Again, you might make money by trading cryptocurrency. However, Financial Poise never advocates such speculation. Instead, we advocate sensible, long-term investing in a properly diversified portfolio of assets that you understand.

If you do decide to buy cryptocurrency, you should be confident that you fully understand Bitcoin. It involves not only understanding the finance behind it, but also some of the cryptography and high-level mathematics that drive its limited supply.

Blockchain Technology – Not Cryptocurrency – May Be Transformative

In the grand scheme of things, cryptocurrency is just another step in the monetary evolutionary process, especially in regard to how transactions are monitored via blockchain. Blockchain technology, created on behalf of Bitcoin, enables the existence of all cryptocurrency and is a relatively new way of building a secure database.

It helps to think of blockchain as the data structure that holds transactional records. While traditional databases stored information in a central server, blockchain is a digital ledger that is decentralized, distributed and oftentimes public. Its records are stored in the form of blocks that are used to record transactions across computers, and it is not controlled by any single authority.

Blockchain technology is extremely beneficial for several reasons:

  1. Blockchains maintain a record of historical activity, so you are able to efficiently see a permanent record of all previous information.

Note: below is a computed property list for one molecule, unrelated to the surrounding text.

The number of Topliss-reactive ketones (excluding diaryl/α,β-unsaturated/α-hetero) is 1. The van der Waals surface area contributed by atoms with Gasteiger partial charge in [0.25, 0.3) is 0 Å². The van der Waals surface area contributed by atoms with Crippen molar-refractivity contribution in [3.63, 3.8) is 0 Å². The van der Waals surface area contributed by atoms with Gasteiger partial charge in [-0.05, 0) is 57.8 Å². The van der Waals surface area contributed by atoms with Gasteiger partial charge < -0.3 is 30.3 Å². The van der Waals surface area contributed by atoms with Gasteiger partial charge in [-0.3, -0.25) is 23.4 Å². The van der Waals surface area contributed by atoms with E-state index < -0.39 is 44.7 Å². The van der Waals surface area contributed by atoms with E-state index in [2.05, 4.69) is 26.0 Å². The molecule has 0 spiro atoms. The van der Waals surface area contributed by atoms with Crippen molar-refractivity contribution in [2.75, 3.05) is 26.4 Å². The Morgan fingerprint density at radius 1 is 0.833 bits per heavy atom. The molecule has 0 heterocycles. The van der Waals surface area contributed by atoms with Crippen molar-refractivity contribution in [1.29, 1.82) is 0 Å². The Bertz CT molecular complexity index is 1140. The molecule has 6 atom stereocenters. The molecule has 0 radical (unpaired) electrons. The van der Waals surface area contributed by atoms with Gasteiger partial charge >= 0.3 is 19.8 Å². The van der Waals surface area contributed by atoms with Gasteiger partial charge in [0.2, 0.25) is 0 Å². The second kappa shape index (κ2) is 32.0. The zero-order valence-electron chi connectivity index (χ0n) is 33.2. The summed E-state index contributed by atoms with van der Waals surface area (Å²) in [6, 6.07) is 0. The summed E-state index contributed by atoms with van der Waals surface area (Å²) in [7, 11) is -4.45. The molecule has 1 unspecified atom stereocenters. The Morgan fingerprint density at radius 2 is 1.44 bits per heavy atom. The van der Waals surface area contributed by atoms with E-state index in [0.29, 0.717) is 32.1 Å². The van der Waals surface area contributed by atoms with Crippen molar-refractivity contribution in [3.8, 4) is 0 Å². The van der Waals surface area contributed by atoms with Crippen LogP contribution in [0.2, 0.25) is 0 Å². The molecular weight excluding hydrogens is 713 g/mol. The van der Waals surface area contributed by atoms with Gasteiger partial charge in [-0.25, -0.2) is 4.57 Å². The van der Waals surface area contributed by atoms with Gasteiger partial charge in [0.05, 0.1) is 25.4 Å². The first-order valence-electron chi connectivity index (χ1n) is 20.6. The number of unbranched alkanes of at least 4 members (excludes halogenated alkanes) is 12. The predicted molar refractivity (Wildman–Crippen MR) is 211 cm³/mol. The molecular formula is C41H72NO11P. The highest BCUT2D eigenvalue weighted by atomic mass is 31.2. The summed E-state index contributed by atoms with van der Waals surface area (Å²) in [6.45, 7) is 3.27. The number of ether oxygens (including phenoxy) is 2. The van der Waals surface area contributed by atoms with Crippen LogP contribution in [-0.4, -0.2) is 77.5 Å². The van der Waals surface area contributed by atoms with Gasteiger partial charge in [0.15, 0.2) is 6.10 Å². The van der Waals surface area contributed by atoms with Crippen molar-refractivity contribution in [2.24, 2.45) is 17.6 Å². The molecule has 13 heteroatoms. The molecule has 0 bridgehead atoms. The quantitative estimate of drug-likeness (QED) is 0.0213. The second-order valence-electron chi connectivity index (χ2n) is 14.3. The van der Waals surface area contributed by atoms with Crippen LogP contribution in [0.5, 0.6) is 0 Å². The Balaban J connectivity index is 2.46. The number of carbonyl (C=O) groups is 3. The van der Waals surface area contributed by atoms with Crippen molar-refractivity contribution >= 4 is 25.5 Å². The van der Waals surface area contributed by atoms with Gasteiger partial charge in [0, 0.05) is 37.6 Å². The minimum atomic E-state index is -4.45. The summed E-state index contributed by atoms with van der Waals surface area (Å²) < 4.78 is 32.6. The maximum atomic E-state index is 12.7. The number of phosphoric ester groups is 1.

2. Because it is a decentralized way of storing and accessing data, it is more secure. There is no central attack point for hackers, making it useful for securely recording information.
  3. Blockchain has no centralized control. This means, there’s no need for a central administrator or additional costs and infrastructure.

Blockchain technology is already changing the way people do business. Companies now use blockchain to track items through complex supply chains, and the healthcare industry is adapting it as a way to store sensitive patient data. Like most technology, broad acceptance will still take years—however, blockchain is poised to make an impact.

Indeed, while the global blockchain market was valued at two billion in 2019, experts predict that it will reach $69.04 billion in 2027, exhibiting a CAGR of 56%. So while the future of Bitcoin may or may not be golden, blockchain’s future is certainly looking bright.

[Editor’s Note: To learn more about this and related topics, you may want to attend the following webinars: Crypto Currency 101, Crypto, Crowdfunding & Other Crazy Concepts, Blockchain Basics. This is an updated version of an article originally published November 22, 2017]

©All Rights Reserved. December, 2020.  DailyDACTM, LLC d/b/a/ Financial PoiseTM